Easy garden jobs to do in spring

Spring is the ideal time to get into the backyard and do some maintenance and planting to make sure it will look its best for summer – which, by the way, is a great time to sell your house, too. We’re not talking major makeovers, but you’ll no doubt be inspired to experiment with the amazing variety of plants you can find at your local Hills District garden centres that can transform any outdoor space

Plan for success

Spring has officially sprung and we enjoy a particularly garden-friendly climate in the Hills District. Just look at the region’s rich agricultural history – but no pressure, we’re concentrating on smaller patches here. 

Before you rush out and buy a bunch of expensive new plants to spruce up your backyard, it’s important to get the basics right. First, note where the sunny and shady spots are, and choose plants that will thrive accordingly. Second, check whether your soil is acidic or alkaline, as this can affect the soil’s nutrient efficiency. Bunnings sells a handy device for testing Ph levels, moisture and light. 

Weed and fertilise

Once you’ve thoroughly weeded the areas you’re planning to plant with flowers, shrubs, vegetables, herbs or fruit trees, be generous with the fertiliser. Horse-poo and home-produced compost certainly do the job, but for detailed info about the best fertilisers for Australian natives, lawns, roses and citrus trees, check Homes to Love’s guide here.

The final step is applying mulch. This good stuff prevents the topsoil from drying out, helps prevent weeds, keeps the soil temperature constant and, if you’re using organic mulch, adds extra organic matter to the soil. ABC’s Gardening Australia is a wonderful online source of fact sheets, videos, tips and more – here’s its lowdown on mulching.

The green, green grass of home

Aerate your lawn with a garden fork, then apply weedkiller to remove broadleaf weeds and bindi. It’s advisable to apply a lawn fertiliser a few weeks later to keep the grass growing well and prevent new weeds. If you have bare patches or want to start a new lawn from scratch, now is the time to prepare the ground to lay new turf or grow grass from seed.

Veggies and herbs

If you’re planting a vegetable garden for the first time, choose easy-to-grow plants for best results. Try veggies such as salad leaves, silverbeet, carrots, leeks, climbing beans, spring onions, tomatoes, baby cucumbers and potatoes; and herbs such as chives, parsley, basil, sage, rosemary, oregano, mint and thyme. Check to see how big plants will grow before you buy and make sure there’s plenty of space for them. Some vegetables and herbs grow better from seed rather than seedlings (and seeds are much cheaper), notably carrots, radish, beetroot, coriander and rocket. If space is limited, don’t forget you can grow most vegetables and herbs in pots.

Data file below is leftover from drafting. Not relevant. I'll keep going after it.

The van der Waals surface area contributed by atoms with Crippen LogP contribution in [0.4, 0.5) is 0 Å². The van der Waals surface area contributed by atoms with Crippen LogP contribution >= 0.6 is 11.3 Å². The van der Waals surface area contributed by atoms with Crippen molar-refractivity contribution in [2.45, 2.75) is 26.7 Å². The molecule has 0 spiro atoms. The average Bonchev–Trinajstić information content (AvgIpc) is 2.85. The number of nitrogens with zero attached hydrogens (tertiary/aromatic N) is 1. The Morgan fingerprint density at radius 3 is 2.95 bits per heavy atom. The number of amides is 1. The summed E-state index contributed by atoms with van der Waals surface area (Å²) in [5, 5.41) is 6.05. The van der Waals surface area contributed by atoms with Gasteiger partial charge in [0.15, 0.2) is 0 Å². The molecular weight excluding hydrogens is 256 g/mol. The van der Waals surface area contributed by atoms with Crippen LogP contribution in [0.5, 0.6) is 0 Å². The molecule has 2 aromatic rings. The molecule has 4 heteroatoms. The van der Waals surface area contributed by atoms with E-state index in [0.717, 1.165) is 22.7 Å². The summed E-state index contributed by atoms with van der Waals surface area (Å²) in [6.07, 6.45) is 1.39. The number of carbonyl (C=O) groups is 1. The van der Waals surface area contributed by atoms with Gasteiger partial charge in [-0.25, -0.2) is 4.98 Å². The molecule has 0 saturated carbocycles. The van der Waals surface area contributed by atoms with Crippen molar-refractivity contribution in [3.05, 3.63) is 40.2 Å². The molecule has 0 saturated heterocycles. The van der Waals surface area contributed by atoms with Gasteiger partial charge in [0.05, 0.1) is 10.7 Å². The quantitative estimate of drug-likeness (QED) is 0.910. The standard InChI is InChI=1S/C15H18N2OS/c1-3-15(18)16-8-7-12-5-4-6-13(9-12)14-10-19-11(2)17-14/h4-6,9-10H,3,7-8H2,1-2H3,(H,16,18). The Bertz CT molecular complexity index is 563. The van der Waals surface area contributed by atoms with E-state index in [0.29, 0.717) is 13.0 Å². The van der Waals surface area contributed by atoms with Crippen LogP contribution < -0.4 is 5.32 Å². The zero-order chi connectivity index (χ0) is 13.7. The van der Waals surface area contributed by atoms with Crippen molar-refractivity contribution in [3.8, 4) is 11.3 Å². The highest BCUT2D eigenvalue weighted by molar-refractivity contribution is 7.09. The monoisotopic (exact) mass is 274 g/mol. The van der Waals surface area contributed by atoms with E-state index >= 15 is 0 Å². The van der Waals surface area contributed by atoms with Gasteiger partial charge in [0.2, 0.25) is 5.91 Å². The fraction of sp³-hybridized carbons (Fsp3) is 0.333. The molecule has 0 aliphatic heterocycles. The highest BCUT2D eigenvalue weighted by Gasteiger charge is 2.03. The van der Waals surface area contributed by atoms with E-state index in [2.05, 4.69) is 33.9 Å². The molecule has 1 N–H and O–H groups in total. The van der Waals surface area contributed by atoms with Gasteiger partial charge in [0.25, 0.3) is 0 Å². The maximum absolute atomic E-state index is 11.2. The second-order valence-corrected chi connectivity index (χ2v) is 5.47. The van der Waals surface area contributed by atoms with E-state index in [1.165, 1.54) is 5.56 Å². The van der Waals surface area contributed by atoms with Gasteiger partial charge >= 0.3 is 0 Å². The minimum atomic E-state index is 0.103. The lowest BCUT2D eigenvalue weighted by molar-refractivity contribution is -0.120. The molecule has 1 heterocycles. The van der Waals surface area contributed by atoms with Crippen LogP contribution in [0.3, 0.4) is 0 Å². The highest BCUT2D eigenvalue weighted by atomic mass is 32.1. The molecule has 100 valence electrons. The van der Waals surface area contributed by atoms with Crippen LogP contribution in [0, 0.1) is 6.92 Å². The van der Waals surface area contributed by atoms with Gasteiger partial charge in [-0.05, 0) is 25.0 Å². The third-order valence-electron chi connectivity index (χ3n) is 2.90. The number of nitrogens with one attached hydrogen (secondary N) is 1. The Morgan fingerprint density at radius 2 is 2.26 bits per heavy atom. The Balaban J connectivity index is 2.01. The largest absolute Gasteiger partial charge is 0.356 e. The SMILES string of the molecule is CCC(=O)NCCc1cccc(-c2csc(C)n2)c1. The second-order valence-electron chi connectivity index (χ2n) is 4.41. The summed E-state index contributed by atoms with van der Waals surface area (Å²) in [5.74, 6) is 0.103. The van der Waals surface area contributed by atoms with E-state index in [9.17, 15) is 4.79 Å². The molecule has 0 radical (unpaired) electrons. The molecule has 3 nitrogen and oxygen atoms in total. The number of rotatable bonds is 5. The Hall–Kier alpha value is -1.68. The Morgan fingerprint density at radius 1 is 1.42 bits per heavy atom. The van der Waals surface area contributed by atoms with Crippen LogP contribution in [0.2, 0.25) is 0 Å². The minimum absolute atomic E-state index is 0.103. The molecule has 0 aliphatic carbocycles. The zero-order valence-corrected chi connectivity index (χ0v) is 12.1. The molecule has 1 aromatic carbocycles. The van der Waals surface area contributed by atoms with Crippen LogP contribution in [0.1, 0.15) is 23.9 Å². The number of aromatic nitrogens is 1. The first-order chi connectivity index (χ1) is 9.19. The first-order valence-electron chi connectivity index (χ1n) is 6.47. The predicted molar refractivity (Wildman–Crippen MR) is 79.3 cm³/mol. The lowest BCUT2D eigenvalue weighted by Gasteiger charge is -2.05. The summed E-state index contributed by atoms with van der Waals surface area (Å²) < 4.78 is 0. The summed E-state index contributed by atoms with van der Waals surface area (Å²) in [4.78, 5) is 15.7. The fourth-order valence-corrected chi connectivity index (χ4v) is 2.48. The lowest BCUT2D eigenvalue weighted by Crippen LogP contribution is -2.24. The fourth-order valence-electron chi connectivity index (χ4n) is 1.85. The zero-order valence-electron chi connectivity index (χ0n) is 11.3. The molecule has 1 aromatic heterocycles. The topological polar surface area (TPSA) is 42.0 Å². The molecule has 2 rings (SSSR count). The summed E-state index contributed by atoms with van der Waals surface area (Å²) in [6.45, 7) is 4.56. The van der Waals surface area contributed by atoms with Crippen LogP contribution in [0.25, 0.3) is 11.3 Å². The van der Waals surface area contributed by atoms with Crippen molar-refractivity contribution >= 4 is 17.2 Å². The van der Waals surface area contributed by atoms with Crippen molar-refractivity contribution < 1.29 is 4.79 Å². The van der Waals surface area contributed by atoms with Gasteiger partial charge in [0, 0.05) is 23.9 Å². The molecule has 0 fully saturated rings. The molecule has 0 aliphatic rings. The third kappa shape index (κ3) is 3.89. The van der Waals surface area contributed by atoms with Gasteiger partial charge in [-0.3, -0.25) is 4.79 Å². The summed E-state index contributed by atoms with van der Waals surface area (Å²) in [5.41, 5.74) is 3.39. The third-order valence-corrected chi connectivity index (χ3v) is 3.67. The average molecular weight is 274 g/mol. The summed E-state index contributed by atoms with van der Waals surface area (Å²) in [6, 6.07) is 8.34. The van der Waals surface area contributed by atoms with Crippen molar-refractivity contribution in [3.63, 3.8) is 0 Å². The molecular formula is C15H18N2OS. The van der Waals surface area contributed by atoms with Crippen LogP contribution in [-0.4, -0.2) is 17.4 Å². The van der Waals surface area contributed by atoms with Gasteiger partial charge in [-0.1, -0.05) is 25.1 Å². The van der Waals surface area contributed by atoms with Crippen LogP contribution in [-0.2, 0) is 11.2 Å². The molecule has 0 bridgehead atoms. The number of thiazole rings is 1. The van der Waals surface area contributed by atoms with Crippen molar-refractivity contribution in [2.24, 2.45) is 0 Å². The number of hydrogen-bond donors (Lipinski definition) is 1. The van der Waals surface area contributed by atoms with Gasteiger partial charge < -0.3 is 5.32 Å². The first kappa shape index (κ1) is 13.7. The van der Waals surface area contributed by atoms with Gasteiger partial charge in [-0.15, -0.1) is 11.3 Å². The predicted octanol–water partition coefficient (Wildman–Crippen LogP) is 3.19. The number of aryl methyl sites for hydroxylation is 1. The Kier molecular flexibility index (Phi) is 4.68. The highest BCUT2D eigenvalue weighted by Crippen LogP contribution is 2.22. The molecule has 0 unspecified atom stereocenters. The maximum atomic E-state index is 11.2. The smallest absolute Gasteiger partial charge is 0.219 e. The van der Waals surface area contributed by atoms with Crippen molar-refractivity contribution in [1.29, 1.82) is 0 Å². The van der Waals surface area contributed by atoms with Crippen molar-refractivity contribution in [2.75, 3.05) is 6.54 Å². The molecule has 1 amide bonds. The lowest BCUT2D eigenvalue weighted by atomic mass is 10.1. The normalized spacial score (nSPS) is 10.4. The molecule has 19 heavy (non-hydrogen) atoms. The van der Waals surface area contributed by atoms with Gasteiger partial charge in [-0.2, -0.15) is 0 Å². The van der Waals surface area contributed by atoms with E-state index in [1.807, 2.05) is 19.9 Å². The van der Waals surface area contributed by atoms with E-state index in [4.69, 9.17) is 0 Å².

Flowers and fruit

There are three simple things to keep in mind when planting a flowerbed: height, time and colour. Choose species with flowering periods that overlap, to extend the blooming season; combine colours that work together; and make sure tall plants don’t obscure lower ones. Popular flowers to plant in spring include begonias, petunias, verbenas and zinnias, and why not try fruits such as citrus, passionfruit (great for covering fences) and olive trees? Visit (in person or online) Hills District garden centres such as Glenhaven Flower Power, Glenorie Budget Nursery and Swanes in Dural for inspiration, advice and an amazing array of plants. 

Prune and trim

Pruning trees, shrubs and hedges gets rid of dead leaves and branches and encourages new growth. This is the time to trim shrubs that flower in summer, such as hibiscus and hydrangea – if you leave it much later you risk cutting off the buds. Bunnings provides clear step-by-step guides to pruning and the tools you need. 

Having lived and worked in The Hills District for a long time, our team at Westons Property & Co knows the region intimately. If you have any lifestyle, home or property related questions, feel free to give us a call.